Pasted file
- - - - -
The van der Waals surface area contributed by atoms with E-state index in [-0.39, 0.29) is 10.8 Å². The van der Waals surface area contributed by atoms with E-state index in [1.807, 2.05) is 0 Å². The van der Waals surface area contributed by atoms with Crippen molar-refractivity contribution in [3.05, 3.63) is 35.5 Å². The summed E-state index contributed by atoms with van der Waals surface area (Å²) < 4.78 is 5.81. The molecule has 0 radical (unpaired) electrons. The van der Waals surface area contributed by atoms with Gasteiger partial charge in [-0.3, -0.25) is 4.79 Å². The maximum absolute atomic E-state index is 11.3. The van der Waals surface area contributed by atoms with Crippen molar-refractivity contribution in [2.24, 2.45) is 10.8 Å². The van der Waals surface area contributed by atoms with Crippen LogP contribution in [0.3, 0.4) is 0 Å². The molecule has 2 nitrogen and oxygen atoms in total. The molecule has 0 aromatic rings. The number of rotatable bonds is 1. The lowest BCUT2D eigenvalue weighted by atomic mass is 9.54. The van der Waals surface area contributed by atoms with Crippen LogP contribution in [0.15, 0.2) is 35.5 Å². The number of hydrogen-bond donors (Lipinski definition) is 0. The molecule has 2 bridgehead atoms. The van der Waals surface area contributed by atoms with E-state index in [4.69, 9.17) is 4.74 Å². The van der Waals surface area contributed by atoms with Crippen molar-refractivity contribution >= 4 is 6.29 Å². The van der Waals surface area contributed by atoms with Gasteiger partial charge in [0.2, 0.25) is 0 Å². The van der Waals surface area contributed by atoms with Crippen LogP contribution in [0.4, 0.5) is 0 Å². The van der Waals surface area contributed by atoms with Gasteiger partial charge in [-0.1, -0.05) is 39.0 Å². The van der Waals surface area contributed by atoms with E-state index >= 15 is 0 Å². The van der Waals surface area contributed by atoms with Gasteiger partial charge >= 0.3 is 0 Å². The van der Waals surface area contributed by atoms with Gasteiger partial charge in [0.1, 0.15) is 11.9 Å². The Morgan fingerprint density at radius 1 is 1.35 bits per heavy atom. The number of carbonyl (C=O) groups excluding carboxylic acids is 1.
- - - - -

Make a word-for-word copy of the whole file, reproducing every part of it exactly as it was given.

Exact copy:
The van der Waals surface area contributed by atoms with E-state index in [-0.39, 0.29) is 10.8 Å². The van der Waals surface area contributed by atoms with E-state index in [1.807, 2.05) is 0 Å². The van der Waals surface area contributed by atoms with Crippen molar-refractivity contribution in [3.05, 3.63) is 35.5 Å². The summed E-state index contributed by atoms with van der Waals surface area (Å²) < 4.78 is 5.81. The molecule has 0 radical (unpaired) electrons. The van der Waals surface area contributed by atoms with Gasteiger partial charge in [-0.3, -0.25) is 4.79 Å². The maximum absolute atomic E-state index is 11.3. The van der Waals surface area contributed by atoms with Crippen molar-refractivity contribution in [2.24, 2.45) is 10.8 Å². The van der Waals surface area contributed by atoms with Crippen LogP contribution in [0.3, 0.4) is 0 Å². The molecule has 2 nitrogen and oxygen atoms in total. The molecule has 0 aromatic rings. The number of rotatable bonds is 1. The lowest BCUT2D eigenvalue weighted by atomic mass is 9.54. The van der Waals surface area contributed by atoms with Crippen LogP contribution in [0.15, 0.2) is 35.5 Å². The number of hydrogen-bond donors (Lipinski definition) is 0. The molecule has 2 bridgehead atoms. The van der Waals surface area contributed by atoms with E-state index in [4.69, 9.17) is 4.74 Å². The van der Waals surface area contributed by atoms with Crippen molar-refractivity contribution >= 4 is 6.29 Å². The van der Waals surface area contributed by atoms with Gasteiger partial charge in [0.2, 0.25) is 0 Å². The van der Waals surface area contributed by atoms with Crippen LogP contribution in [0.4, 0.5) is 0 Å². The van der Waals surface area contributed by atoms with Gasteiger partial charge in [-0.1, -0.05) is 39.0 Å². The van der Waals surface area contributed by atoms with E-state index >= 15 is 0 Å². The van der Waals surface area contributed by atoms with Gasteiger partial charge >= 0.3 is 0 Å². The van der Waals surface area contributed by atoms with Gasteiger partial charge in [0.1, 0.15) is 11.9 Å². The Morgan fingerprint density at radius 1 is 1.35 bits per heavy atom. The number of carbonyl (C=O) groups excluding carboxylic acids is 1.